FREE DIGITAL ACCESS: The Niagara Dailies have made a decision to provide free digital access to essential local coronavirus articles. If you appreciate good journalism, please subscribe to stcatharinesstandard.ca or niagarafallsreview.ca or wellandtribune.ca for unlimited access to all articles.
The number of new COVID-19 cases in Niagara remained on a downward trend on Saturday, but the percentage of tests that come back positive for COVID-19 is higher than health officials would like.
The region’s Acting Medical Officer of Health Dr Mustafa Hirji said the percentages of positivity are not declining as quickly as they should be with the current number of cases, both in Niagara and overall. of the province.
He suspects this is because the number of people tested overall is lower and said it is important that people continue to get tested for COVID-19 if they show symptoms.
“As we go back to a low number of cases, it’s really important that we want to find every last infection so that we can make sure we isolate anyone who is sick, find their contact, isolate them and really make sure that we “are able to start to slow the spread of infection, especially as we start to come out of lockdown,” he said.
“We really encourage everyone once again, if you have symptoms of illness make an appointment with the Niagara Health Assessment Center and go get tested so you know for sure that you don’t have to. ‘infection.”
Symptoms of COVID-19 include fever and chills, cough, runny nose unrelated to allergies, difficulty breathing, sore throat, loss of taste or smell, headache, nausea, vomiting, diarrhea and fatigue or muscle pain. .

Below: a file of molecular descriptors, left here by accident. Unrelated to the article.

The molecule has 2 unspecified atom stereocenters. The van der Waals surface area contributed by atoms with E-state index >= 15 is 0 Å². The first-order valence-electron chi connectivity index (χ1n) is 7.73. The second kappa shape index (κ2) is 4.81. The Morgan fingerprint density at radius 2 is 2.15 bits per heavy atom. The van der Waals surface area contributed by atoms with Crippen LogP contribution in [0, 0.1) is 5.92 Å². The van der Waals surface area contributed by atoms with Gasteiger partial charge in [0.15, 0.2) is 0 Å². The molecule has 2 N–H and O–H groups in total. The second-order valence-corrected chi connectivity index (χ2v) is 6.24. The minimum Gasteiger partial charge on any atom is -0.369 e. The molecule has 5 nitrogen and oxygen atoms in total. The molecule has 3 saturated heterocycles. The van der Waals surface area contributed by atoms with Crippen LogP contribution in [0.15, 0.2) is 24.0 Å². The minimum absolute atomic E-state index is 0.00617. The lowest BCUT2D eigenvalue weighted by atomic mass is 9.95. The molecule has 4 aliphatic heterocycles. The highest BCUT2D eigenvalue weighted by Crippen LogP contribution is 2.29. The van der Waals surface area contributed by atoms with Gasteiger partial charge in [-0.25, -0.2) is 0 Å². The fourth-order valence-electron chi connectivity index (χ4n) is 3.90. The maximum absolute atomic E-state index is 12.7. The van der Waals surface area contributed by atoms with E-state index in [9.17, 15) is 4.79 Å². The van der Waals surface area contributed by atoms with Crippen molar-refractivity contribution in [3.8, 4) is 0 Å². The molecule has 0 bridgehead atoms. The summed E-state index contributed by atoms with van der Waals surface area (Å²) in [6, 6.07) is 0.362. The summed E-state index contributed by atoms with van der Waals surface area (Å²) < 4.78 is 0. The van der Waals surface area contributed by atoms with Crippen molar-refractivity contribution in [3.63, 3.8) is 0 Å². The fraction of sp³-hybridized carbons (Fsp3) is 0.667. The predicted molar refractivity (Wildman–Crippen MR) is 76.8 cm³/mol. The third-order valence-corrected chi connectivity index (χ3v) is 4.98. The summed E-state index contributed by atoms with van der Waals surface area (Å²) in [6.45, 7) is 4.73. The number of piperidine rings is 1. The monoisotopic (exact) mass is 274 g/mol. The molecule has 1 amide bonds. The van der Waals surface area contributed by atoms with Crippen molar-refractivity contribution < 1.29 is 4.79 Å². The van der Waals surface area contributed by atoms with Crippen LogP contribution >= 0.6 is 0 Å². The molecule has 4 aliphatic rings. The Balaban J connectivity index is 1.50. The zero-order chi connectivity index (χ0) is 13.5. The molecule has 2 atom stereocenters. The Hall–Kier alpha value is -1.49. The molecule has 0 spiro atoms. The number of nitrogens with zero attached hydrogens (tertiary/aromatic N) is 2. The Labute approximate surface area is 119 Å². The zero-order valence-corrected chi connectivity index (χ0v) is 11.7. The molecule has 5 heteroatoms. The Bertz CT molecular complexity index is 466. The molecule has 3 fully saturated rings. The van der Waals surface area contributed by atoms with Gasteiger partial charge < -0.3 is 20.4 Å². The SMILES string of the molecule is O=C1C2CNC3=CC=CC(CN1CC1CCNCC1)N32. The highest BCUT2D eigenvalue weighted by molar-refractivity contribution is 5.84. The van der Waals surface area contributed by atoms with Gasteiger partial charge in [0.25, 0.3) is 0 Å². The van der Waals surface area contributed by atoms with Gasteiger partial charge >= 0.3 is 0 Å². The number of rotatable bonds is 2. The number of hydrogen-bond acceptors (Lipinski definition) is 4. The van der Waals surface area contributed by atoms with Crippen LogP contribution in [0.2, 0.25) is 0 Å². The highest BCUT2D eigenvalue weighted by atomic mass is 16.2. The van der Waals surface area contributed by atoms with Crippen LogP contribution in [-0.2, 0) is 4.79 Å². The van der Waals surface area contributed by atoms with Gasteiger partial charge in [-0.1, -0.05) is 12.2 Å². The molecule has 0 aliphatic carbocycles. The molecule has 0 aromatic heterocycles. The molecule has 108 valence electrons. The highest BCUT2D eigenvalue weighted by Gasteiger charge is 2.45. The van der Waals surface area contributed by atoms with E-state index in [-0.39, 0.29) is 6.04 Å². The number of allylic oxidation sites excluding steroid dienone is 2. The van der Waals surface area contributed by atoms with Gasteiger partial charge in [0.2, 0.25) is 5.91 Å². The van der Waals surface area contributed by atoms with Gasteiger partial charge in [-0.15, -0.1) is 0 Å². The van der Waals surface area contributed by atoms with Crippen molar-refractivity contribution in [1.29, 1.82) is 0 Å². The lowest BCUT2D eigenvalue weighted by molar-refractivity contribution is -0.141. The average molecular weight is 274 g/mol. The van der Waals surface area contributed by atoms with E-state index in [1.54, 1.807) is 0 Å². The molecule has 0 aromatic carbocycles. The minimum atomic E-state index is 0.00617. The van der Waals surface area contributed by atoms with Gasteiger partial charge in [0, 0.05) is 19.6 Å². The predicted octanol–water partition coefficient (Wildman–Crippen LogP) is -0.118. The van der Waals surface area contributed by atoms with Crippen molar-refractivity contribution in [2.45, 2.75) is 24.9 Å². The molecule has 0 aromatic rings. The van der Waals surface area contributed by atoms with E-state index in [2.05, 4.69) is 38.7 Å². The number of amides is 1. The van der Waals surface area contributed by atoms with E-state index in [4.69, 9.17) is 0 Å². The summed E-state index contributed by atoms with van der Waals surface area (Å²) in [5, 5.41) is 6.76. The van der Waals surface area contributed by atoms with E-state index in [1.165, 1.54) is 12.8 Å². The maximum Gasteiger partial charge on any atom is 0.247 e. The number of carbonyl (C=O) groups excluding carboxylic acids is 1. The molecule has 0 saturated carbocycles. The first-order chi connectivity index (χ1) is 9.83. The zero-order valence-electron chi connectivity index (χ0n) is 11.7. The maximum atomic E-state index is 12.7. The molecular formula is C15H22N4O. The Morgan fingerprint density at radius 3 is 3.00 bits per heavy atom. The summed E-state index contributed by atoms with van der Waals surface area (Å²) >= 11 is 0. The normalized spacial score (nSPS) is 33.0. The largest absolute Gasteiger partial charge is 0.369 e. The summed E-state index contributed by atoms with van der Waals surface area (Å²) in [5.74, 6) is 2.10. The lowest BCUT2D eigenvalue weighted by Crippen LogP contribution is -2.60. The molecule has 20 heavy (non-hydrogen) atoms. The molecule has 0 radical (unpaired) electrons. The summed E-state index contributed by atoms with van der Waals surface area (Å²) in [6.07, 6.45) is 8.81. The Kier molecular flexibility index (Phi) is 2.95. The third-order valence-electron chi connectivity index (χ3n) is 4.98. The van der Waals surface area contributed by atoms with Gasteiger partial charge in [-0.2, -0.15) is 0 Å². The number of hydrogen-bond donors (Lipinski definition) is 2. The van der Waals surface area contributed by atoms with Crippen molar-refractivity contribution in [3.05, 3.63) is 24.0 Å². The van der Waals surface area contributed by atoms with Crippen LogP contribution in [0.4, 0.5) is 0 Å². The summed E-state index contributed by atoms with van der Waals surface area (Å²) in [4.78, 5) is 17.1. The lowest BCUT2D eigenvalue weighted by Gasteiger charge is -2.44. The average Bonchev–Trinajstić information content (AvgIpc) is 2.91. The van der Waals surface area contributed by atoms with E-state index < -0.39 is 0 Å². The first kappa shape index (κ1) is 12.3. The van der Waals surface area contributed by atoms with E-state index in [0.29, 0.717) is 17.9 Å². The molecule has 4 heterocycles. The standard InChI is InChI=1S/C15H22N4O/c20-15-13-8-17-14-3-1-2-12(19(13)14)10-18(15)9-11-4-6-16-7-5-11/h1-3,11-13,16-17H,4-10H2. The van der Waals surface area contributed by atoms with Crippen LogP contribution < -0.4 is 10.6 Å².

The positivity rates give health officials a sense of how much virus is actually spreading in the community.
For the week ending May 22, the percentage of COVID-19 tests in Niagara that came back positive was 4.8%. Since the start of the pandemic, public health has set a 5% positivity rate as a danger zone.
“The last thing we want to do when reopening is come out and unfortunately get an infection that we pass on to others,” Hirji said.
Niagara had 22 new cases on Saturday, the same as the day before. These are the lowest numbers since March 18, when the new number of cases was 21.
However, Niagara Health reported on Saturday that two Niagara residents treated for COVID-19 died on Friday.
An estimated 417 people have died from COVID-19 since Niagara’s first death in March 2020.
The number of active cases on Saturday was 763. This is down from 1,087 last Saturday and 1,396 two Saturdays ago.
There are still active cases in the 12 municipalities of Niagara.
The largest number of active cases continues to be among the 20-39 age group, followed by the 40-59 age group and those under 20.
Niagara has had a total of 15,701 cases of COVID-19 since the start of the pandemic in March 2020.
In terms of immunization, 53.8 percent of Niagara residents have received a first dose of vaccine and 4.3 percent are fully immunized.